On Thursday, Georgetown University President John DeGioia announced that the University would take a series of steps to make public reparation for having sold 272 black slaves—men, women and children—in order to save the financially-strapped institution in 1838, including the establishment of a new “Institute for the Study of Slavery and Its Legacies at Georgetown.”
DeGioia sent a letter to all “members of the Georgetown University community,” notifying them that these and other recommendations had been made by the Working Group on Slavery, Memory, and Reconciliation, which was set up last fall to address Georgetown’s historical relationship with black slavery.
“We will establish an Institute for the Study of Slavery and Its Legacies to support research, teaching, and public history, as well as continued active engagement with descendants,” he states in the letter.
On Thursday afternoon, DeGioia held an open forum with students and to address the scandal sparked by revelations that the Jesuit priests who ran the nation’s top Catholic university had sold hundreds of slaves to be shipped to plantations in the Deep South in order to keep the fledgling university alive.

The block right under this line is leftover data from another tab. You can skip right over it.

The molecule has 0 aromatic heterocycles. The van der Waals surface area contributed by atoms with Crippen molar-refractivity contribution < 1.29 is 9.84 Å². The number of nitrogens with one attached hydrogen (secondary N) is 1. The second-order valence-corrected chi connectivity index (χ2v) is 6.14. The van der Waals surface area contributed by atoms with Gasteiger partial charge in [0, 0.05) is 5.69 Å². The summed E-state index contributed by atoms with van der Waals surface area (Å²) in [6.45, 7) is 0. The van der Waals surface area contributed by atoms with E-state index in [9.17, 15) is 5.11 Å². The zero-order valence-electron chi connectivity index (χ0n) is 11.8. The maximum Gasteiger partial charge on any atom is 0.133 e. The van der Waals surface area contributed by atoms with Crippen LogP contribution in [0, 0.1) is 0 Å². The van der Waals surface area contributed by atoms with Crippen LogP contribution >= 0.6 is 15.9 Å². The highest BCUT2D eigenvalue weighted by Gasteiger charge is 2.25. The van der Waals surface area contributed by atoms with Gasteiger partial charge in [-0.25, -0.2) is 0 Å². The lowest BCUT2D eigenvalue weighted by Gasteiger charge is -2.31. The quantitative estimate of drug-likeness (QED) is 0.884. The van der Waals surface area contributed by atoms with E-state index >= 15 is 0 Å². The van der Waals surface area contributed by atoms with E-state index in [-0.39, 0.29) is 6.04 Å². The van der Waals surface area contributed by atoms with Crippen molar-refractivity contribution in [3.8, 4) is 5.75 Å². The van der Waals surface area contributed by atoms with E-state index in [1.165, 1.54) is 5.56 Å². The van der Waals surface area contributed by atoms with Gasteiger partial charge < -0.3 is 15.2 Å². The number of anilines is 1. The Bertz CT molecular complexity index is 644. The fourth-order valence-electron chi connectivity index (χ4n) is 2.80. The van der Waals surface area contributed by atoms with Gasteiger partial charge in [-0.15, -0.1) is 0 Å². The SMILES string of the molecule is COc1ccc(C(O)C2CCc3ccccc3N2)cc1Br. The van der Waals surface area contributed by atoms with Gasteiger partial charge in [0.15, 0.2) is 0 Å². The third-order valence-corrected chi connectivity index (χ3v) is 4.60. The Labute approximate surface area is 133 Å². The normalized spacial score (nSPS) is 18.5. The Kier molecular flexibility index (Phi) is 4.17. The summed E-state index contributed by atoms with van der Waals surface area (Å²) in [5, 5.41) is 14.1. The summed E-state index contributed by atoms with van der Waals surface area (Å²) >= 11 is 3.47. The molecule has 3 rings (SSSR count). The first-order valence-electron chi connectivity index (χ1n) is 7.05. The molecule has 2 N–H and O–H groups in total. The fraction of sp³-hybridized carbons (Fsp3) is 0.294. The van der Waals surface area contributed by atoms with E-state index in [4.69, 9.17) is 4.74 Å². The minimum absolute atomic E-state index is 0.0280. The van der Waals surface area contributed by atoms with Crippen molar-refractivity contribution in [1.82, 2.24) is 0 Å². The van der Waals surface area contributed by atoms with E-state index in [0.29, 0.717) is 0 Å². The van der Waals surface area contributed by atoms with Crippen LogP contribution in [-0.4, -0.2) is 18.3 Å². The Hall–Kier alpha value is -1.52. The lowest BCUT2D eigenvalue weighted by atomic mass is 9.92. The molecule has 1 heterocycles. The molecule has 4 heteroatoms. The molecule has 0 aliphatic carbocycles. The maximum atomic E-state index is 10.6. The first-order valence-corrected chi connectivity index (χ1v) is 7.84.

In his letter, the President announced that descendants of slaves exploited by the University would be given special treatment in the admissions process if they wish to attend Georgetown. Henceforth they will be given the same consideration offered to members of the Georgetown community in the admissions process, as well as receiving financial assistance.
In commemoration of those slaves, DeGioia said that the University will establish a “living and evolving memorial to the enslaved people from whom Georgetown benefited,” along with a Working Group—including descendants of those slaves—to advise on its creation.
The University will also rename the original Mulledy Hall as Isaac Hall, in honor of Isaac, the enslaved person whose name is the first mentioned in the documents of the 1838 sale. It will rename McSherry Hall as Anne Marie Becraft Hall in honor of Anne Marie Becraft, “a free woman of color who founded a school for black girls in the neighborhood of Georgetown in 1827.”
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